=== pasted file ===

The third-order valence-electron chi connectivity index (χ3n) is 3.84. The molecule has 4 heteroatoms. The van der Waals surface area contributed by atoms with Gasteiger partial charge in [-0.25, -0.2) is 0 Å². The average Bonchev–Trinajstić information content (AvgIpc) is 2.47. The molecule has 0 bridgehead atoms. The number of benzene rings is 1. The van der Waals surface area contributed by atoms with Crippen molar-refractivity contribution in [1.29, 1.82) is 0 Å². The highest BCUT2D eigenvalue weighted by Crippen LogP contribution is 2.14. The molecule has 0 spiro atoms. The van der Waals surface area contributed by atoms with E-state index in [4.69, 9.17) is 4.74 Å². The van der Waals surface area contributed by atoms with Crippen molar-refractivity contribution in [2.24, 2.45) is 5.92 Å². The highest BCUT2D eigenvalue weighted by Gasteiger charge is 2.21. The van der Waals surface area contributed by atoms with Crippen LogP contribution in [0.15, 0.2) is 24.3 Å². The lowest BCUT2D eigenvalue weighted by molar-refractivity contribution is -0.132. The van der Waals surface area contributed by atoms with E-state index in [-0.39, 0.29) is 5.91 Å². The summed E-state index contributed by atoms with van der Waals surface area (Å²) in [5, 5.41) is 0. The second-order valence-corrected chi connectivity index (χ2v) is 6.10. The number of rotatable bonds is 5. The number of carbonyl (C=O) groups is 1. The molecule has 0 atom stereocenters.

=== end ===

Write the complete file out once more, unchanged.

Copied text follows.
The third-order valence-electron chi connectivity index (χ3n) is 3.84. The molecule has 4 heteroatoms. The van der Waals surface area contributed by atoms with Gasteiger partial charge in [-0.25, -0.2) is 0 Å². The average Bonchev–Trinajstić information content (AvgIpc) is 2.47. The molecule has 0 bridgehead atoms. The number of benzene rings is 1. The van der Waals surface area contributed by atoms with Crippen molar-refractivity contribution in [1.29, 1.82) is 0 Å². The highest BCUT2D eigenvalue weighted by Crippen LogP contribution is 2.14. The molecule has 0 spiro atoms. The van der Waals surface area contributed by atoms with E-state index in [4.69, 9.17) is 4.74 Å². The van der Waals surface area contributed by atoms with Crippen molar-refractivity contribution in [2.24, 2.45) is 5.92 Å². The highest BCUT2D eigenvalue weighted by Gasteiger charge is 2.21. The van der Waals surface area contributed by atoms with Crippen LogP contribution in [0.15, 0.2) is 24.3 Å². The lowest BCUT2D eigenvalue weighted by molar-refractivity contribution is -0.132. The van der Waals surface area contributed by atoms with E-state index in [-0.39, 0.29) is 5.91 Å². The summed E-state index contributed by atoms with van der Waals surface area (Å²) in [5, 5.41) is 0. The second-order valence-corrected chi connectivity index (χ2v) is 6.10. The number of rotatable bonds is 5. The number of carbonyl (C=O) groups is 1. The molecule has 0 atom stereocenters.